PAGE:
No vote was proven; on the contrary, the corporation refused to approve the act, and so the Court found. It is said that a ratification supplies the want of previous authority, and we are referred to the maxim: " Omnis ratihabitio retrotrahitur et mandato equi paratur. " The law and the logic is almost as bad as the Latin. Every ratification has a retrospective operation, and is equivalent to a previous demand. (Coke on Lit. 207, 208.) This principle has often times been applied and adopted by the best jurists of the country, in defining the law of principal and agent. Buthe point is this: Was the act ratified by the corporation? No evidence was adduced to prove it, and the verdict is that it was not. It is insisted that the District Attorney, in his plea, ratified it. He had no authority to do so. He could not ratify an act which the Council declined; and we must enumerate him with those other municipal officers whom we have already declared were unauthorized to exercise legislative powers. The next inquiry is--Did the Commissioners of the Funded Debt redeem? This involves the question already viewed, as to the right of one or two members to act without the approbation of the Board, and which is disposed of by the authorities cited from Angel & Ames on Corporations.

They had no authority. Neither did they act as Commissioners of the Funded Debt. From the record, it appears they claimed to redeem for the city, and not for the Commissioners of the Funded Debt.

The statute devoted all moneys coming into their hands to the extinguishment of the Funded Debt. They could not employ the funds consecrated to this honest purpose to redeem, purchase or speculate in city property. Such use of the public money was in violation of law.

Were they successors in interest? No! First, because this Court has already decided in Smith v. Morse , 2 Cal. 524, that the transfer to the Commissioners of the Sinking Fund was illegal, under the Statute of Frauds, which prohibits the fraudulent assignment of property to hinder or delay creditors, and for the further reason, that the Act establishing the Commissioners of the Funded Debt has never been consummated.

Neither the corporation nor the Commissioners of the Sinking Fund have ever transferred the right or title to the property in question to the Commissioners of the Funded Debt.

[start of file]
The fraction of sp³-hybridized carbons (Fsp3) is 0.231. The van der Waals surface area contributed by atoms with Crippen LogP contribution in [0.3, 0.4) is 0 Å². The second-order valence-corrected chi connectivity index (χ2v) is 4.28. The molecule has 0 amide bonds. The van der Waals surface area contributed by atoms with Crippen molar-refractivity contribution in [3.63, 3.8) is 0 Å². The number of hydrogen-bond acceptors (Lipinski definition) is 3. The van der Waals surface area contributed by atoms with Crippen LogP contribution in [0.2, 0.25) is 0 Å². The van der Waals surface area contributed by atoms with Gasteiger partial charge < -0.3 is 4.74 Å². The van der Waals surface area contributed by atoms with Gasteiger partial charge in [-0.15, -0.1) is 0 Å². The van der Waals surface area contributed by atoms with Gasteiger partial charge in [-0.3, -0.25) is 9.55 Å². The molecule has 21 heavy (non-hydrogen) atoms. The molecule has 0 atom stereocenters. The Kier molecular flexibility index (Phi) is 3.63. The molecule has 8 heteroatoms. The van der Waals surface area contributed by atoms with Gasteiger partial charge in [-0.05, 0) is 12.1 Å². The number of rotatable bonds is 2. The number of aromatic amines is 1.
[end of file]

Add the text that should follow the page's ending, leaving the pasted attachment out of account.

They were not successors in interest, judgment debtors, or judgment creditors, and therefore were not redemptioners; yet they presumed to act in the several characters, as Mayor, Commissioners of the Funded Debt, tax-payers and citizens. The Court was consequently correct in saying that they had no authority so to act. For example, look at the position of Mr. Sanders. It is very questionable whether he could hold the office of Commissioner under our laws. The Court may take judicial cognizance of the appointment of Federal officers, and it was well known that he at the period named was the Collector of the port of San Francisco. Article 4, section 21, of the Constitution of California, declares, " that no person holding any lucrative office under the United States, or any other power, shall be eligible to any civil office of profit under this State." It being a reasonable presumption that the office he held was lucrative, he was ineligible to the office he pretended to hold.

It is said that it is not an office; but the law itself declares it to be an office. It provides: " Section 1. That the Commissioners shall hold their offices during good behavior; " it provides for vacancies in such office, and further declares, " that before entering upon the duties of their office, they shall file a joint and several bond for the prompt and faithful discharge of all the duties of their office."

Clearly, then, these Commissioners were officers, and not merely trustees; and, under the 21st section of the Constitution, Mr. Sanders could not hold such office, and his act was a nullity.

In answer to this suggestion, it is urged that his act was good, as an officer de facto; but the general rule and the well known maxim cannot be relied upon, for the reason that here the question as to his right to hold office is directly involved, and it is very doubtful whether the recognized maxim and rule of the common law apply where a positive constitutional prohibition exists.

Again, as to his pretended act as tax-payer and citizen: By section 230 of Act 1851, a judgment debtor may redeem, and we are referred to the 4th section of Pennsylvania Act of March, 1851, Purdon's Digest, 324. Under this last Act, it was held that any right in law or equity, however slight, anything which can be deemed an estate, gives the right to redeem. (Dubois v. Hepburn, 10 Pet. 1; Patterson v. Brindle, 9 Watts, 98.) Upon these authorities it is insisted that the tax-payers are the real parties in interest; that they are the cestui que trusts, and judgment debtors in point of fact; that the city is a mere idea.

Two answers to this proposition suggest themselves at once to our minds: First, That tax-payers cannot be deemed trustees for the city; neither are they judgment debtors in point of law, or indeed of fact.

It is said that the Commissioners of the Funded Debt are the holders of the legal title. If so, the tax-payers had no such estate as would give them the right to redeem. They certainly were not judgment debtors, judgment creditors, or redemptioners, under the Act of April 29th, 1851.

We will not question the correctness of the decision in Patterson v. Brindle, 9 Watts, 98, but that, it will be seen, was upon a statute of Pennsylvania, differing materially from our own.